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Empower Women Power

This article was published on Re:locate – a leading website with information and support for HR, global mobility, managers, global teams and those relocation, operating in or setting up new operations overseas. For the online version, please click here.

The recent AC Nielson survey revealed that the most stressed women in the world are to be found in India – the country came ‘top’ among 22 nations. I am testimony to this, as I juggle young adults on one side, elder care on the other and a hectic job that gives meaning to my life.

However, I decided to seek support from my family and staff, and to go into the world to help others build an inclusive mindset. This past decade of creating empowered global citizens has been especially fulfilling when I do my role of gender balance building.

Let me tell you something that is not normal: When you take a gender workshop tour across a nation of 1.2 billion people, and go to the most advanced urban cities, you expect modernity. Modernity means equality of genders in the workplace.

My tour with our Gender Diversity workshops for a leading industrial gases company countered all normal expectations. It was not normal that so many men were blissfully ignorant of what women feel, how they think, or even how to promote them within teams.

We did a session in Bangalore – they were reluctant participants, but realised the importance of gender equality soon enough. The first session was for the highest ranking members of the company. Half-way through the session, many of them felt that the session had to trickle all the way down the leadership pipeline – and it did.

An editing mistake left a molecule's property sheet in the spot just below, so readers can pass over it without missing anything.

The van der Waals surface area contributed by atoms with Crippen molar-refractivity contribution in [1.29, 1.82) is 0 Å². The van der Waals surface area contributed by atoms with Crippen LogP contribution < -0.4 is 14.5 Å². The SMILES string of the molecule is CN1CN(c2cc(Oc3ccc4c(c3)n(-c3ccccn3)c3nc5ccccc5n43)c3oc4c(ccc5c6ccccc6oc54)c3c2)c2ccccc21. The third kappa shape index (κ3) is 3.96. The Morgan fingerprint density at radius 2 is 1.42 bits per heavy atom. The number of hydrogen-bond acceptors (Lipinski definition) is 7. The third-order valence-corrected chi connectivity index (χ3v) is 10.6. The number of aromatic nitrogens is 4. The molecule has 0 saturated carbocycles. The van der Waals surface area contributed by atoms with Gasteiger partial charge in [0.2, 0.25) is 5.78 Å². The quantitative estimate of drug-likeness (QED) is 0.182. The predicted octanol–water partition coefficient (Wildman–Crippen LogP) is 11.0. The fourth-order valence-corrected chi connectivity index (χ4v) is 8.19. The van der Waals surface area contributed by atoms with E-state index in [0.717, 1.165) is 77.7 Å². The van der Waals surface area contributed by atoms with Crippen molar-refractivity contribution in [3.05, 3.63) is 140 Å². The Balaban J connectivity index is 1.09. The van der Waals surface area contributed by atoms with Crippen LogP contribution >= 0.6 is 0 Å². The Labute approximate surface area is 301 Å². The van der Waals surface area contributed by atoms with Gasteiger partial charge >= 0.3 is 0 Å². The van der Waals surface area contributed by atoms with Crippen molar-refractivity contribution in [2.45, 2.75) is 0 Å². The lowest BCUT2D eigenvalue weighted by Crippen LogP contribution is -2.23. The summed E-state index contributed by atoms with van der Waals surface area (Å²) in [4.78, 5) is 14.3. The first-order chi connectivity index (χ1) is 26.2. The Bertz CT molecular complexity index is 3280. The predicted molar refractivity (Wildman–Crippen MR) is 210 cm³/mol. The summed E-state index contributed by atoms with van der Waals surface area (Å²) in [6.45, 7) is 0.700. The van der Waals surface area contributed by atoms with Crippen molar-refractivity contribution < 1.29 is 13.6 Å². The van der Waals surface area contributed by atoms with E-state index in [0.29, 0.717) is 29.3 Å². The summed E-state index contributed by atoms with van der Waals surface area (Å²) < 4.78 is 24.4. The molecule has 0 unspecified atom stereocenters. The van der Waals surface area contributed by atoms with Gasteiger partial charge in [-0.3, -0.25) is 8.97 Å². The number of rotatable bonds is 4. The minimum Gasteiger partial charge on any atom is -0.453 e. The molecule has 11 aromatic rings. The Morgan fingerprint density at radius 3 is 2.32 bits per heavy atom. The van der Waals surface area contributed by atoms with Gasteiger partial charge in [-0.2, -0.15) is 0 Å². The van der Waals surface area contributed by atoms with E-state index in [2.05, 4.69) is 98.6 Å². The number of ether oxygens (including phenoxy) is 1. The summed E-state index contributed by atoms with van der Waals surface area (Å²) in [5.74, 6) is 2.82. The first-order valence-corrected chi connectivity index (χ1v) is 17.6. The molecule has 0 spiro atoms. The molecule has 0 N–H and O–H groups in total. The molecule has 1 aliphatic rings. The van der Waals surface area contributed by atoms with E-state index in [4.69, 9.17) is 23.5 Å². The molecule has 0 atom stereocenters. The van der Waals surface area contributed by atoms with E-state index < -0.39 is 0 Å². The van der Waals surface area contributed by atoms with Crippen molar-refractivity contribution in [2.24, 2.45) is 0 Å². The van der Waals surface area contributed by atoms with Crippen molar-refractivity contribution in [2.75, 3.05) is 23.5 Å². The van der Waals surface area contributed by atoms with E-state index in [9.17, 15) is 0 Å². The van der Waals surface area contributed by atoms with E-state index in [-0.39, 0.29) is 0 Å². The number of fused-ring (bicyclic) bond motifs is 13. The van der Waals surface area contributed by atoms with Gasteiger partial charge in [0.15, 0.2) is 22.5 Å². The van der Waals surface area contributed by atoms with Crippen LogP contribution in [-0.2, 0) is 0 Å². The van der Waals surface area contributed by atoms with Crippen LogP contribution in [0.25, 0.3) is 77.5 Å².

We started our session by asking the men about who had helped them the most in their lives. All of them said mother or wife – none mentioned a female co-worker.

When prompted, however, they all named at least one female colleague who truly enhanced their work and enabled them to succeed. However, it did not come naturally to them.

The rest of the afternoon, we spent exploring:

  • Differences between men and women in thinking and feeling;
  • Getting the men to ‘be’ women for an hour, which was an ‘aha’ moment;
  • Honest discussions about what we are doing that leads to 89% of Indian women being stressed.

The last part of our programme was about finding solutions. Our workshops really work, because we engage with the emerging data and conversations lead the way. We act as facilitators. Also, as we understand Indian men and women in the workplace and home, we allow conversations to go back and forth between those two areas. In this custom-tailored, industry-specific workshop, the solutions to improve come from the participants.

The result of the success of this pilot session was a three-city tour of Kolkata Bengaluru, Mumbai. Nine sessions later, measurable data emerged to show a drop in the attrition rate of women, and an increase in the hiring of women in jobs that were traditionally reserved for men in this company.

As catalysts in this company, we got the men to open up. I spoke to Mr. Banerjee, from Kolkata before I sent off this article. Kolkata, formerly known as Calcutta, is known for the first Nobel Prize winner from India, Rabindranath Tagore, and his famous school Shantiniketan – where Indira Gandhi, the first woman Prime Minister of India, was a student. I asked him what he applied from our intervention. “I now look for a woman to promote, for a woman to hire, and, only if it fails, I consider a man,” he replied.

As Pat Harris, Chief Diversity Officer of McDonalds, said to Ranjini Manian, the Founder of Global Adjustments, the other day at the Harvard Women’s Leadership Board where they both served, “I tell my people: If you can’t find a woman, don’t fill the spot; if you look hard enough, she will be right there”.

The writer is Lead Trainer at Global Adjustments. She can be contacted at

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